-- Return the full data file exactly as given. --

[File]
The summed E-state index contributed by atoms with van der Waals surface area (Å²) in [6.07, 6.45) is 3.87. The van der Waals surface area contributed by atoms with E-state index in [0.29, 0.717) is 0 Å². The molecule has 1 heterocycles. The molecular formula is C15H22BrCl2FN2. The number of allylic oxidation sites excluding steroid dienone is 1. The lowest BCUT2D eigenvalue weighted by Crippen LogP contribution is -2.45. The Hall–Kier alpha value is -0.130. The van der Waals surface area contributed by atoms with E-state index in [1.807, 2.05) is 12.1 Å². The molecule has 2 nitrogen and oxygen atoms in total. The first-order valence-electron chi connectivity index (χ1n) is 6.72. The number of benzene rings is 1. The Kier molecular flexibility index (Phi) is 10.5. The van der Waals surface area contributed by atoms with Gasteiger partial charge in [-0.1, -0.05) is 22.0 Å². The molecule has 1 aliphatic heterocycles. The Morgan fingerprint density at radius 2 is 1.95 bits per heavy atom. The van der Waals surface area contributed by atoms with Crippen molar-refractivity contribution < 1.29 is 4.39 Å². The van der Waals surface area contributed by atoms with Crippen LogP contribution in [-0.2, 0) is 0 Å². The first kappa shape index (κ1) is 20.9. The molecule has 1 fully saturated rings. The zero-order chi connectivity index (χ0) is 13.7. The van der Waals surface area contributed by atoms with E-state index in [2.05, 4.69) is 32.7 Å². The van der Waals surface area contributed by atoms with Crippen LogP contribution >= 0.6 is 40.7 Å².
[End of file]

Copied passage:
The summed E-state index contributed by atoms with van der Waals surface area (Å²) in [6.07, 6.45) is 3.87. The van der Waals surface area contributed by atoms with E-state index in [0.29, 0.717) is 0 Å². The molecule has 1 heterocycles. The molecular formula is C15H22BrCl2FN2. The number of allylic oxidation sites excluding steroid dienone is 1. The lowest BCUT2D eigenvalue weighted by Crippen LogP contribution is -2.45. The Hall–Kier alpha value is -0.130. The van der Waals surface area contributed by atoms with E-state index in [1.807, 2.05) is 12.1 Å². The molecule has 2 nitrogen and oxygen atoms in total. The first-order valence-electron chi connectivity index (χ1n) is 6.72. The number of benzene rings is 1. The Kier molecular flexibility index (Phi) is 10.5. The van der Waals surface area contributed by atoms with Gasteiger partial charge in [-0.1, -0.05) is 22.0 Å². The molecule has 1 aliphatic heterocycles. The Morgan fingerprint density at radius 2 is 1.95 bits per heavy atom. The van der Waals surface area contributed by atoms with Crippen molar-refractivity contribution < 1.29 is 4.39 Å². The van der Waals surface area contributed by atoms with Crippen LogP contribution in [-0.2, 0) is 0 Å². The first kappa shape index (κ1) is 20.9. The molecule has 1 fully saturated rings. The zero-order chi connectivity index (χ0) is 13.7. The van der Waals surface area contributed by atoms with E-state index in [2.05, 4.69) is 32.7 Å². The van der Waals surface area contributed by atoms with Crippen LogP contribution >= 0.6 is 40.7 Å².